8 steps you can take to organize your finances

Building a financial plan is a step-by-step process, but it’s a journey worth taking.

Ever plan your month but accomplish nothing? You build a budget but quickly realize that your monthly expenses outstrip your monthly income. You have nothing left to save, invest or fund that dream vacation.

Don’t throw in the towel; it happens to all of us.

When building a financial plan, you’ve got to take it slowly. It can take years to pay down consumer loans and credit card debts and establish a habit of saving and investing.

It’s a step-by-step process, but it’s a journey worth taking — starting now:

1.  Gather your bills

Get them all in one place — even the pink ones, the yellow ones, the statements you haven’t opened because you didn’t want to face the reality of your situation.

2. Write down your income

If all your money comes from a regular paycheck, this should be fairly straightforward. But if you have income from other sources — a side hustle, child support or alimony, for example — you’ll need to include those dollars as well.

3. Write down your expenses

Start with fixed expenses — items in your budget that remain constant from month-to-month. Fixed expenses include rent, mortgage payments, utilities (if you use an even-pay plan), phone, cable, internet, car payment and insurance.

You might also have a retirement contribution, student loans, credit cards and medical bills. Write down the minimum you are required to pay each month, as well as the total payoff amount for each.

4. Track your monthly spending

Now it’s time for the variable expenses — items such as food, entertainment, gifts and shopping — basically anything that varies from month-to-month. Go through your bank account and take a look at all of the items and services you purchased over the last 30 days. (To get an accurate picture, it may be necessary to look back over two or three months of spending.)

5. Where can you cut?

Look for areas where there’s wiggle room. This may mean calling your billing agencies to ask for lower interest rates, or ask about waiving any one-time late fees or other charges.

Set a budget for each area of spending and stick with it. For example, you might reduce your grocery budget by 10-20% that first month. If that works, cut a little more the next month.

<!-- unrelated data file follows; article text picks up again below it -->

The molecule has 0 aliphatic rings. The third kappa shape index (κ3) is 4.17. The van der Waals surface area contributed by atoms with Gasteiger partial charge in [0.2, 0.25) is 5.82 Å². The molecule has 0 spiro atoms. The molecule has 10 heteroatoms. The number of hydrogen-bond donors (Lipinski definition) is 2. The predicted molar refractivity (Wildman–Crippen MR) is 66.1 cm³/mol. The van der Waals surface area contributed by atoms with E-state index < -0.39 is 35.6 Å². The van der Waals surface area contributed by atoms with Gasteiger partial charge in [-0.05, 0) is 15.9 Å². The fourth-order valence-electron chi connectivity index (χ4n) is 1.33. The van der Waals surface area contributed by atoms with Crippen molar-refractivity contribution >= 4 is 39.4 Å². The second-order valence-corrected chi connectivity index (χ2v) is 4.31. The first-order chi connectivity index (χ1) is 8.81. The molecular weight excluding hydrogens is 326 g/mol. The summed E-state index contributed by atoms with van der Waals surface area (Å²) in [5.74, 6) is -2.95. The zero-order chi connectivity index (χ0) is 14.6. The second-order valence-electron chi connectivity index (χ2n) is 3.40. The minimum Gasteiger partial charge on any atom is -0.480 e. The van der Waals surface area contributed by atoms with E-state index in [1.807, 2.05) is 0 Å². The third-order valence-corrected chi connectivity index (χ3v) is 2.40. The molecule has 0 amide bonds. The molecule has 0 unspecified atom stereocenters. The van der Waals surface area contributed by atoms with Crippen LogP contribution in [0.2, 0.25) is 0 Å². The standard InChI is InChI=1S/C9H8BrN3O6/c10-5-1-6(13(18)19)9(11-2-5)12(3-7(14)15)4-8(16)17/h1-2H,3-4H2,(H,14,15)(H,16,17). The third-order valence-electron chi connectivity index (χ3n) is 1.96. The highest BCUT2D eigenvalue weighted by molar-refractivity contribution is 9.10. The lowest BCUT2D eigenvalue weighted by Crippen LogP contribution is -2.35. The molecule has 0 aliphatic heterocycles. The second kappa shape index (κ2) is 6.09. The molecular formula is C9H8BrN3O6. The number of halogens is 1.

6. Consider a cash-only plan.

Parting with cold, hard cash is much tougher than using your debit card. When the cash is gone, it’s gone — that’s all you can spend for the month.

If you’ve set up automatic bill-pay for your fixed expenses, let them debit your account as usual. Use cash for the expenses you pay in-person, like groceries, trips to the salon, going out with friends, and so on. Separate the cash by category into envelopes, or mark it with paperclips and notes. Once the case from any category is gone, you’re finished spending in that particular area for the month.

7. Stop taking on more debt

Eliminating debt is impossible if you keep adding on. So put away the credit cards, the lines of credit and the retail cards. It’s tough but necessary. You’ve got to stop debt from piling up!

Financial expert Dave Ramsey suggests paying down debt using what he calls the “snowball method.” Make minimum payments on all debts and put any extra money toward your smallest debt until it’s paid off. Then take the amount you were paying on the smallest debt and roll it onto the next-smallest debt. As your debts get smaller, your payments get bigger, and you see progress quickly.

 8. Save for emergencies

What happens if your transmission goes out, or your roof starts to leak? What if you fall and get hurt, or your dog or cat falls ill. You’re going to take out your credit card, apply for a line of credit or take out a payday loan, right?

No, absolutely not! All the work you’ve done would go down the drain. This is why it’s critical that you build an emergency fund. If you’re serious about getting your finances under control, you must set aside money for the unexpected.

A good rule of thumb is $1,000, which is enough for most minor bills, and it doesn’t take a lifetime to save. Use this money for emergencies only. (No, a bridesmaid’s dress, a new couch or concert tickets are not emergencies)

By now you’re probably feeling overwhelmed. That’s why the financial coaches at Hope S Piggee, CPA, are here to help. We’ll be your accountability partner.

Information alone does not create change. Schedule a FREE consultation today: 980-224-3427

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